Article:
1/2014

Bioenergy and biofuels have staying power

Jukka Rintala

 

Professor Jukka Rintala says that despite the EU’s new renewable energy consumption targets for 2030, the most sustainable forms of bioenergy and biofuels will still be around in the future. There is a global demand for them.

 

EU’s new renewable energy consumption targets for 2030, proposed by the European Commission and binding on EU-level but not for individual Member States, need not mean a U-turn on our path towards cleaner road traffic, says Professor Jukka Rintala of TUT.

The EU continues striving for a low-carbon economy. The European Commission presented new and ambitious targets for EU’s climate and energy policy on 22 January 2014. If accepted, the new framework, known as the 2030 framework for climate and energy policies, will replace the 2020 climate and energy package, which is famous for its “20-20-20” reduction targets.

The Commission proposes that the greenhouse gas emissions be reduced by 40% below the 1990 level by 2030. This is an ambitious figure compared to the previous 20% reduction target laid down in the 2020 package.

Biowaste means different things in different countries

  • In Finland, household biowaste consists of used coffee grounds, fruit peels and other household waste
  • In Central Europe and the UK, it also contains a large amount of gardening waste, such as grass and flowers
 

What? No binding targets?

In addition, the Commission proposes that the share of renewable energy should be increased to at least 27% of the EU’s energy consumption by 2030. Again, this is an ambitious increase compared to the 20% target laid down previously.

But interestingly, the 27% renewables target would only be binding on EU-level. It would not bind the individual EU Member States.

This has raised some concerns at least in Finland. “If it is no longer obligatory to use one fifth of biofuels in petrol and diesel fuels by 2020 as previously stipulated,” the environmentally aware citizens say, “will this mean a U-turn on our path towards a low-carbon economy? After all, biofuels were supposed to usher in a new and cleaner era in road traffic!”

Biofuels are made from different raw materials

  • The biofuel industry seeks sustainable, new, non-food feedstocks, such as:
  • municipal solid waste
  • industrial byproducts
  • forestry byproducts
  • agricultural byproducts, such as straw and specially cultivated plants that produce a large biomass
 

If the biofuel content in petrol and diesel fuels is watered down, what will happen to the recent significant investments in second-generation biofuel technology? Will this pull the rug from under the fledgling market for biofuels?

Biofuels will continue moving cars

“Not to worry”, says Professor Jukka Rintala of the Department of Chemistry and Bioengineering at TUT.

“The most sustainable forms of bioenergy and biofuels will still be around in the future. There is worldwide demand for them, and they are being researched and developed in countries all over the world. We must continue developing even better production methods and processes.”

According to Rintala, the new, non-binding renewables target can be seen as just another type of action against climate change.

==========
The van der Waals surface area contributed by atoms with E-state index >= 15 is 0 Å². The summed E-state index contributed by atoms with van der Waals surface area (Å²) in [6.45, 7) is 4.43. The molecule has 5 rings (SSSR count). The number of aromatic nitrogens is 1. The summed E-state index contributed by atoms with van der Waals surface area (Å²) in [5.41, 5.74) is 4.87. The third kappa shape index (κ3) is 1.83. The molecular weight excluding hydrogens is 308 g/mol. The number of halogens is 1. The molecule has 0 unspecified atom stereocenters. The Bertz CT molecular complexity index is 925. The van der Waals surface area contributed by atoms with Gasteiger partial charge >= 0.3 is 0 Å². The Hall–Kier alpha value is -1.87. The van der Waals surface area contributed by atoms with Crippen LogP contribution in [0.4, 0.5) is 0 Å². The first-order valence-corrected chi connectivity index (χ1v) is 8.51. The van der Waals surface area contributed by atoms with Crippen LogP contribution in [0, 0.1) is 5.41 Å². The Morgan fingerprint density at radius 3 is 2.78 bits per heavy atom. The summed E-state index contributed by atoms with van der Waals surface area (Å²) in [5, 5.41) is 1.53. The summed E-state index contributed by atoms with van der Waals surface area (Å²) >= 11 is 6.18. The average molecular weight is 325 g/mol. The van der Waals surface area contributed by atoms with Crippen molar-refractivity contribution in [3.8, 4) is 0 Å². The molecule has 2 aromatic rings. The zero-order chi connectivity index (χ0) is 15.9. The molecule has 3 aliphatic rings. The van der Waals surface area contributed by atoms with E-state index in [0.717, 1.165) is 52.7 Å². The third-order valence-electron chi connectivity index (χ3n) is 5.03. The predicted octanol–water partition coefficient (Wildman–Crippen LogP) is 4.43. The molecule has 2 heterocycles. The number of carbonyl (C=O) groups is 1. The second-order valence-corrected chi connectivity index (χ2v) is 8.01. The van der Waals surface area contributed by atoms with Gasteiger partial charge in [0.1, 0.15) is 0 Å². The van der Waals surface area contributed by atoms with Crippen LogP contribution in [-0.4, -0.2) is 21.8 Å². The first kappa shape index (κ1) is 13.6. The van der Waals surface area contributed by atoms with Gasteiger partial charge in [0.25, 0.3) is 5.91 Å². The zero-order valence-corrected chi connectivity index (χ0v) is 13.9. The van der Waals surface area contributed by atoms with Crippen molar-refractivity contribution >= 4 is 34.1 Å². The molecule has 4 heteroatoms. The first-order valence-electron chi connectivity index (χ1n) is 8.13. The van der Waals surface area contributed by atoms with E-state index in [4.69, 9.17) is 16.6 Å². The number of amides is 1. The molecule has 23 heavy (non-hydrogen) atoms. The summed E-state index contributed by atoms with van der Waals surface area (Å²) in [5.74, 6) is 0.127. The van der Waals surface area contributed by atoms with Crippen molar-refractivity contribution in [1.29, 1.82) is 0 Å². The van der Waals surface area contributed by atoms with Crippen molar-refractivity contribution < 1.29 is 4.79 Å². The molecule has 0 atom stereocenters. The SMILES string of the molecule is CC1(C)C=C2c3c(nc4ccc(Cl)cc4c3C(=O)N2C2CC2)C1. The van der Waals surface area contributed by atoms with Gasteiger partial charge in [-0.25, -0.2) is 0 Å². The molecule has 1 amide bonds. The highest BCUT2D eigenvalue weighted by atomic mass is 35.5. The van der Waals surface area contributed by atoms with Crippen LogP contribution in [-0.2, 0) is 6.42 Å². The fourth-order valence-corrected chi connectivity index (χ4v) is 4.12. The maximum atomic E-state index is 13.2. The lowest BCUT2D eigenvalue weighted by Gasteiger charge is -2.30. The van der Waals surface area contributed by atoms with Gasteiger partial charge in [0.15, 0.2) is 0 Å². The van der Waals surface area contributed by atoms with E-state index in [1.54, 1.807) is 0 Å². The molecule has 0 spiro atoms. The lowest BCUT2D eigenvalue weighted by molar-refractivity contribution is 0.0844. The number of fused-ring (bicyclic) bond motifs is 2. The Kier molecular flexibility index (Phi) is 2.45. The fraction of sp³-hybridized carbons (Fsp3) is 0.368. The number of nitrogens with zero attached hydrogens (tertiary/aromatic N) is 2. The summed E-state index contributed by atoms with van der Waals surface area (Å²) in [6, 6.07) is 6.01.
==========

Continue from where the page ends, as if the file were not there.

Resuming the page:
Biomass and bioenergy utilisation challenges

  1. How much energy will really be needed in future cities for heating, electricity and traffic?
  2. From which raw materials is the energy produced? All materials are utilised.
  3. What is the cleanest source of energy? In general, wind and solar energy are the cleanest. Waste-based bioenergy is also a clean and ethically sound source of energy from a lifecycle perspective.
  4. How much waste is really produced? Material and energy resources are increasingly recovered from waste-based materials, and finally no material is wasted.
 

“It would give the EU Member States flexibility to transform their energy systems in a way that is adapted to their national circumstances and preferences. Some countries invest in solar power and wind power, while others invest in nuclear energy. And all countries have to invest in energy efficiency.”

The transport sector accounts for the second-biggest greenhouse gas emissions in the EU, and more than two thirds of transport-related greenhouse gas emissions come from road transport. And homes, gardens, agriculture, forestry and factories produce lots of waste, which could be utilised as a raw material for producing sustainable biofuels.

Rintala believes biofuels will continue moving cars also in the future.

Role of bioenergy is changing

“Bioenergy will play a certain role in the heating of houses in countries where winters are cold, but the role of bioenergy is changing. In the future it may be used to cover sudden peaks in heating or electricity demand. The ability to be stored in an oil-like form, made out of biomass, will also be important,” he explains.

“Our goal is to promote the most sustainable energy forms. In traffic fuels this means certain biofuels as well as fuels made from certain raw materials using certain technologies. What counts is the raw material and technology involved. We are looking into several different energy technologies and using various raw material bases.”

The technologies that have the clearest environmental benefits, such as the ones utilising a waste-based material – especially if there is no competing technology or use for the waste material – will survive, according to Rintala.

He is convinced many countries will continue investing in the best renewable technologies. Why?

“Because they bring jobs, reduce dependency on external energy suppliers, cut emissions and provide an end use to the waste biomass.”

Text: Leena Koskenlaakso
Photo: Petri Laitinen

 
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